‘It is awful and yes it’s hateful. Did you know at the time?’

‘No, not consciously, I knew something was wrong … You think what I did was unforgivable, I can tell?’

‘You want to know if I forgive you?’

‘You wouldn’t tell me honestly.’

‘You don’t know, you’ve not asked. I don’t think you want to know.’

‘You’re avoiding the question.’

‘You haven’t asked the question.’

‘I know what you’d say: “I’ve got to forgive myself first”, blah, blah, blah; that’s a dodge too. What I’ve done is unforgiveable, that’s it. Anyway what’s your problem with forgiveness?’

‘It’s self-absorbed. It has nothing to do with your son. Besides that it won’t free you.’

‘Wow! You really don’t like me very much do you?’

I smile. She replies, ‘Okay, now you’re going to tell me that it’s not important whether you like me or not. Come on, really?’

She’s right, it’s an uncomfortable question, I can’t avoid it; ‘I don’t forgive you; your son won’t forgive you. You’ll never forgive yourself, your ex-husband, the priest or the Church. And you’ll never forgive God.’ I give these words time to penetrate her cell.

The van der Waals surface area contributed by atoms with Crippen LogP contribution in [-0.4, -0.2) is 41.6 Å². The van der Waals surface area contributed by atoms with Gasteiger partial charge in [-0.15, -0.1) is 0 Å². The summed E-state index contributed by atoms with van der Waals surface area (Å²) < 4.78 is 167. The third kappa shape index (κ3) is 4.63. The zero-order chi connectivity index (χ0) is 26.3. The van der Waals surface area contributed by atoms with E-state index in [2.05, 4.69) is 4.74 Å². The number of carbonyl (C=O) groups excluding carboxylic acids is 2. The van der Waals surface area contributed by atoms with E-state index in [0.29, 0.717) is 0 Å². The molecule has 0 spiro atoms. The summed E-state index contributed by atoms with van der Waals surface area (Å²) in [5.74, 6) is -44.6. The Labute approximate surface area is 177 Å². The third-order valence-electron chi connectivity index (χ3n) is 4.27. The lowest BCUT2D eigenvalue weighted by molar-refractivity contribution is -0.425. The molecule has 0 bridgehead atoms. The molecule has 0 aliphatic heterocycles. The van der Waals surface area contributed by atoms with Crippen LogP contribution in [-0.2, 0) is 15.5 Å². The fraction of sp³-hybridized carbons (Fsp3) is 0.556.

I add, ‘You don’t need forgiveness; it’s about finding a way to live with the pain.’

She looks sad, then a smile, ‘The priest won’t like that.’ Then letting out a deep breath, her voice now coming from her diaphragm, ‘If that were true I could come back to England. I’d have to sell the boat first.’

‘Maybe you could give it to the priest for dispensation?’ We laugh.

‘You could just leave it behind.’

Glenn recommends …

The Genealogy of Morals by Friedrich Nietzsche

 

All rights reserved © Copyright Glenn Nicholls 2019. Unauthorized use and/or duplication of this material without express and written permission from the author of this post is strictly prohibited.